US 4855064 A
A virus-infected body fluid is decontaminated as it is being collected, before it has had an opportunity to clot or thicken and before attending personnel are exposed to it, by introducing a suitable viricidal into the tubing through which the fluid is transported from the fluid source to a collection receptacle in an amount and concentration sufficient to substantially reduce the virus population in the collected fluid. In applications where suction is used to pull the fluid through the tubing, a venturi is used to draw a metered amount of liquid viricidal from a container into the tubing, and in cases when the fluid is transported by gravity, an in-line filter containing a suitable viricidal is connected in line with the tubing, the viricidal being leached from the filter by the fluid flowing through it. In both cases, the viricidal is thoroughly mixed with the fluid and continues to act on the collected fluid until its disposal.
1. A body fluid collection system for decontaminating a virus-infected body fluid as it is being transported from a source of the body fluid to a collection receptacle, said system comprising in combination:
a collection receptacle for receiving and storing a fluid, said receptacle having a first port means for connection to a source of suction and a second port means for admitting a fluid into the receptacle;
a section of tubing connected at one end to the second port of said collection receptacle and the other end comprising a means for connection to a source of body fluid and for transporting body fluid by suction from the source to said collection receptacle; and
viricidal dispensing means connected in-line with said tubing between the source and the collection receptacle for introducing a viricidal agent into body fluid transported by suction through the tubing toward the collection receptacle, said dispensing means including a container having a constricted closure and containing a liquid viricidal agent with a predetermined concentration, and aspirating means comprising a T-shaped body having a bore extending through in-line arms each connected to one end of a respective segment of said tubing and a branch arm having an inlet to said bore and means for mounting said container with its constricted closure in communication with said bore, said aspirating means communicating suction pressure to said liquid viricidal agent in response to the flow of body fluid through said bore for causing a metered amount of viricidal agent to be sprayed from said container into the body fluid transported through said bore, said metered amount being sufficient to destroy the virus present in the fluid collected in said collection receptacle to a sufficient degree to permit safe disposal of the fluid.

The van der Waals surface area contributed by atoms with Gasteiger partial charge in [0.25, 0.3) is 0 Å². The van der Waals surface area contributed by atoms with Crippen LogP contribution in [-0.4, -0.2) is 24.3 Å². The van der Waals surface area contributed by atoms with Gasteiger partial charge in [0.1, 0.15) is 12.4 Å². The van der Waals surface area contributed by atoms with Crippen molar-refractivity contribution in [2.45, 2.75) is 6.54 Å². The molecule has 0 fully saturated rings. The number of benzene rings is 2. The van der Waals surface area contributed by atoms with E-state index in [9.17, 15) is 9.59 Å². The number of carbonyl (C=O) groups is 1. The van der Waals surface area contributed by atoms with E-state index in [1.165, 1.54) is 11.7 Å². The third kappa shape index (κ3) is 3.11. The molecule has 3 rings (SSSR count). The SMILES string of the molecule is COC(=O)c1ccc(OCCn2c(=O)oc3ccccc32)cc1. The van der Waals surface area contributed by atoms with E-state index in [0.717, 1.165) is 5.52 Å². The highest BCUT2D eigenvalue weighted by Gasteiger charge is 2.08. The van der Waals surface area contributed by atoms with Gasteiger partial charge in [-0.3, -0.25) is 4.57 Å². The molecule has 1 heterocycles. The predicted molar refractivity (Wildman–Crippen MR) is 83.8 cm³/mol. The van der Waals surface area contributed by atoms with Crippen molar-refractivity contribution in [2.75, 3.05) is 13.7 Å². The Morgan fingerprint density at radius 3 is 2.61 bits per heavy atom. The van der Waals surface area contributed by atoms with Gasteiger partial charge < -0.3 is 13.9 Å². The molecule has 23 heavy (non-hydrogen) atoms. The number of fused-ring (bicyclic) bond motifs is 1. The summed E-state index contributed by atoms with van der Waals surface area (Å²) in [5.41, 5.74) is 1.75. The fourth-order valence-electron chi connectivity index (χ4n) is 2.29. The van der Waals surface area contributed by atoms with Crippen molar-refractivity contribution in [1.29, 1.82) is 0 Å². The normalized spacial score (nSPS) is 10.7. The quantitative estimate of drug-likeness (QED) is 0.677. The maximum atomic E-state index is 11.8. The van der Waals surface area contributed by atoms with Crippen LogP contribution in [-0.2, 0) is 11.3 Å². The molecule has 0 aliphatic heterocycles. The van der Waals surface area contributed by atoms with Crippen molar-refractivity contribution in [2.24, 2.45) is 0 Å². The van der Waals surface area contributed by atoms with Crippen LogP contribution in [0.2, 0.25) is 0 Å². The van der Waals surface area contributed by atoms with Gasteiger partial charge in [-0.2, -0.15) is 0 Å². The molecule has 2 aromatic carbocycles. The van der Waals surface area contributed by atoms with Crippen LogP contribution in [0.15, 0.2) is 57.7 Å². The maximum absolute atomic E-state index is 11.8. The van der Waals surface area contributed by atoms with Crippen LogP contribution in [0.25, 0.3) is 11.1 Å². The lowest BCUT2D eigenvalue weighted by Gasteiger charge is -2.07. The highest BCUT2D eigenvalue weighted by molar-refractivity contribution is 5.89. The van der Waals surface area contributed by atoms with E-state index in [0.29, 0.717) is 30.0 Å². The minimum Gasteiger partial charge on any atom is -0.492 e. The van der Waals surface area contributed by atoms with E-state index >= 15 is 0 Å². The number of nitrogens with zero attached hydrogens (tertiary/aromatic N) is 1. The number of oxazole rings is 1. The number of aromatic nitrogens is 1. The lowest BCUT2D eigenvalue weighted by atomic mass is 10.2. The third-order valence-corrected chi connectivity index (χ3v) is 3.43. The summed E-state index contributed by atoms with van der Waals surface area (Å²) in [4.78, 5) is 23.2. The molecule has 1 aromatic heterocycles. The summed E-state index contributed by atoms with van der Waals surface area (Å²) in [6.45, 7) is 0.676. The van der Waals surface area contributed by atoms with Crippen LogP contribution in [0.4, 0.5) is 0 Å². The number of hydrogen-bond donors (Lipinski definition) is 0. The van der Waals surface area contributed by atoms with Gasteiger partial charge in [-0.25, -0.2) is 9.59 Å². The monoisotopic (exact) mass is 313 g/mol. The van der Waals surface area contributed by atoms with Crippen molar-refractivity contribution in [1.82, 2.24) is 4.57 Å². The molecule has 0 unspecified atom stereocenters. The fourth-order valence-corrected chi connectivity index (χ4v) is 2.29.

2. Apparatus according to claim 1, wherein an anti-coagulant is mixed with said viricidal agent for reducing clotting of said body fluid.
3. Apparatus according to claim 1, wherein a surfactant is mixed with said viricidal agent for aiding penetration by said viricidal agent into any clots present in the collected body fluid.
4. Apparatus according to claim 1, wherein said apparatus further comprises a grid placed in said tubing upstream from said T-connector for mechanically breaking up any clots present in the body fluid.
5. Apparatus according to claim 1, wherein said T-connector id formed of plastics material and said container is a bottle formed of plastics material joined to the branch arm of said T-connector.
6. Apparatus according to claim 5, wherein said container is a disposable bottle formed of plastics material integrally sealed to the branch arm of a disposable T-connector.
This invention relates generally to the field of medicine, and more particularly to methods and apparatus for decontaminating virus-infected body fluids prior to their disposal.
Currently, one of the most widely discussed diseases, both in the medical profession and the public at large, is the feared AIDS epidemic and the problem of preventing its spread. While hospitals are taking precautions to prevent cross-infection between patients and particularly between AIDS patients and hospital personnel, for various reasons the precautions are not as effective as they might be. For example, under present State and Federal legislation and/or regulations physicians are not allowed to test a suspected AIDS patient without his or her permission because it is perceived as an invasion of privacy; as a countermeasure the Centers for Disease Control have advised physicians and hospitals to handle all patients as if they have AIDS, that is, impose a form of universal and total quarantine. This is an advisable course because even patients that might be willing to be tested are often brought into the hospital in emergency situations, thus exposing hospital personnel to potential risk of infection.
A serious problem in controlling the spread of the virus is the disposal of the biological waste of an AIDS patient. Just as in the case of nuclear waste disposal, only certain incinerators and dumps are approved for the disposal of biological waste. A site in Nevada has been approved as a national dump for nuclear materials, but to applicant's knowledge there is no national nor regional site for the dumping of biological waste. Currently, most of the biological waste collected in Connecticut medical facilities is transported by a Rhode Island contractor to a dump in Massachusetts; thus, it is necessary to store for some period of time contaminated body fluids such as blood and urine. The more prevalent current practice is to merely collect the waste body fluids and pour them down a drain completely untreated, relying on the belief that there is no cross-linkage in the hospital plumbing, that there is no ground seepage of these waste materials in areas that depend on septic systems for waste disposal and wells for water, or that the the virus will be killed by secondary chlorination in the city sewage system.